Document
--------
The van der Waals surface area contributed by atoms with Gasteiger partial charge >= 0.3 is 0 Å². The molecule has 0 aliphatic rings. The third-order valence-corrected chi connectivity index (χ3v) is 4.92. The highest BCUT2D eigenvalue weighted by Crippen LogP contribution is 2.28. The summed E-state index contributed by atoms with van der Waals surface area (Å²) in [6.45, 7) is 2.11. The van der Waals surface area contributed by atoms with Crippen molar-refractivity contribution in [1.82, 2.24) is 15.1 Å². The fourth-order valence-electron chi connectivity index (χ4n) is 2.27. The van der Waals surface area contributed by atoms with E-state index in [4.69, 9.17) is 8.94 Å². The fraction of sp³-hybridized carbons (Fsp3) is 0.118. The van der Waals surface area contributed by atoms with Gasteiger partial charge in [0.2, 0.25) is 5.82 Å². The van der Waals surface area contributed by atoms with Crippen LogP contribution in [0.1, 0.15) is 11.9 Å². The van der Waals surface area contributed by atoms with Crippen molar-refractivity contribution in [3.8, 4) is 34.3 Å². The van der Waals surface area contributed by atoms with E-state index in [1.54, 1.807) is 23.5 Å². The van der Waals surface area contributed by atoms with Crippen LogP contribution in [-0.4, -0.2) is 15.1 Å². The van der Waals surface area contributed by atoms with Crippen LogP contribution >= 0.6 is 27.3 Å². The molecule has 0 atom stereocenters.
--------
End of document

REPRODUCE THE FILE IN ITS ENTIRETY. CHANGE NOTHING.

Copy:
The van der Waals surface area contributed by atoms with Gasteiger partial charge >= 0.3 is 0 Å². The molecule has 0 aliphatic rings. The third-order valence-corrected chi connectivity index (χ3v) is 4.92. The highest BCUT2D eigenvalue weighted by Crippen LogP contribution is 2.28. The summed E-state index contributed by atoms with van der Waals surface area (Å²) in [6.45, 7) is 2.11. The van der Waals surface area contributed by atoms with Crippen molar-refractivity contribution in [1.82, 2.24) is 15.1 Å². The fourth-order valence-electron chi connectivity index (χ4n) is 2.27. The van der Waals surface area contributed by atoms with E-state index in [4.69, 9.17) is 8.94 Å². The fraction of sp³-hybridized carbons (Fsp3) is 0.118. The van der Waals surface area contributed by atoms with Gasteiger partial charge in [0.2, 0.25) is 5.82 Å². The van der Waals surface area contributed by atoms with Crippen LogP contribution in [0.1, 0.15) is 11.9 Å². The van der Waals surface area contributed by atoms with Crippen molar-refractivity contribution in [3.8, 4) is 34.3 Å². The van der Waals surface area contributed by atoms with E-state index in [1.54, 1.807) is 23.5 Å². The van der Waals surface area contributed by atoms with Crippen LogP contribution in [-0.4, -0.2) is 15.1 Å². The van der Waals surface area contributed by atoms with Crippen LogP contribution >= 0.6 is 27.3 Å². The molecule has 0 atom stereocenters.